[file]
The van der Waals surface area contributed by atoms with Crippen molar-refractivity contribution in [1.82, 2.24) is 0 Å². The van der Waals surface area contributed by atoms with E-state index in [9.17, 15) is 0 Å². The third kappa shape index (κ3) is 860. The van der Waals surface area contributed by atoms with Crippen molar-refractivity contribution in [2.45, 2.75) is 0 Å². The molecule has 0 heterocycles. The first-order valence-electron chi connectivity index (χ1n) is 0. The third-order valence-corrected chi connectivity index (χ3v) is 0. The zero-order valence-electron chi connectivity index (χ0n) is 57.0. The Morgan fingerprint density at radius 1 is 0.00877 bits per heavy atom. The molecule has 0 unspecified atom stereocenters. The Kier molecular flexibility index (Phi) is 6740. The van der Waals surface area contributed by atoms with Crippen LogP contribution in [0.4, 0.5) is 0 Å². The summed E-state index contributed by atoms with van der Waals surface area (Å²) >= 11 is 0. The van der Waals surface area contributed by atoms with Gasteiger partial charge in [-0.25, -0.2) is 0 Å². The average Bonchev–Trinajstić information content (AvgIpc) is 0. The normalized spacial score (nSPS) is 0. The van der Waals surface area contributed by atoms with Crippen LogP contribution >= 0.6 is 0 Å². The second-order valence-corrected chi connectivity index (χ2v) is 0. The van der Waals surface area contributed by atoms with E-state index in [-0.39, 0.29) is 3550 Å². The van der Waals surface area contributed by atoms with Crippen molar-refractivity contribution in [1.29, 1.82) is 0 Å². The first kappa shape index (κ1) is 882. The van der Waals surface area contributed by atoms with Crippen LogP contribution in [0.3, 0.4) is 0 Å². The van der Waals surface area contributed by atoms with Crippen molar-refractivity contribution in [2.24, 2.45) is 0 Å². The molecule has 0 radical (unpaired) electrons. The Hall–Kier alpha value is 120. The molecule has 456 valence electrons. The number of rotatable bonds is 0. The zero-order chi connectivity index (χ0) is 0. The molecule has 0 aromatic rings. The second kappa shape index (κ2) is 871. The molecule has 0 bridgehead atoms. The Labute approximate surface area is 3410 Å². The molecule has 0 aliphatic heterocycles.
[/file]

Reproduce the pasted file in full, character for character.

The van der Waals surface area contributed by atoms with Crippen molar-refractivity contribution in [1.82, 2.24) is 0 Å². The van der Waals surface area contributed by atoms with E-state index in [9.17, 15) is 0 Å². The third kappa shape index (κ3) is 860. The van der Waals surface area contributed by atoms with Crippen molar-refractivity contribution in [2.45, 2.75) is 0 Å². The molecule has 0 heterocycles. The first-order valence-electron chi connectivity index (χ1n) is 0. The third-order valence-corrected chi connectivity index (χ3v) is 0. The zero-order valence-electron chi connectivity index (χ0n) is 57.0. The Morgan fingerprint density at radius 1 is 0.00877 bits per heavy atom. The molecule has 0 unspecified atom stereocenters. The Kier molecular flexibility index (Phi) is 6740. The van der Waals surface area contributed by atoms with Crippen LogP contribution in [0.4, 0.5) is 0 Å². The summed E-state index contributed by atoms with van der Waals surface area (Å²) >= 11 is 0. The van der Waals surface area contributed by atoms with Gasteiger partial charge in [-0.25, -0.2) is 0 Å². The average Bonchev–Trinajstić information content (AvgIpc) is 0. The normalized spacial score (nSPS) is 0. The van der Waals surface area contributed by atoms with Crippen LogP contribution >= 0.6 is 0 Å². The second-order valence-corrected chi connectivity index (χ2v) is 0. The van der Waals surface area contributed by atoms with E-state index in [-0.39, 0.29) is 3550 Å². The van der Waals surface area contributed by atoms with Crippen molar-refractivity contribution in [1.29, 1.82) is 0 Å². The first kappa shape index (κ1) is 882. The van der Waals surface area contributed by atoms with Crippen LogP contribution in [0.3, 0.4) is 0 Å². The van der Waals surface area contributed by atoms with Crippen molar-refractivity contribution in [2.24, 2.45) is 0 Å². The molecule has 0 radical (unpaired) electrons. The Hall–Kier alpha value is 120. The molecule has 456 valence electrons. The number of rotatable bonds is 0. The zero-order chi connectivity index (χ0) is 0. The molecule has 0 aromatic rings. The second kappa shape index (κ2) is 871. The molecule has 0 bridgehead atoms. The Labute approximate surface area is 3410 Å². The molecule has 0 aliphatic heterocycles.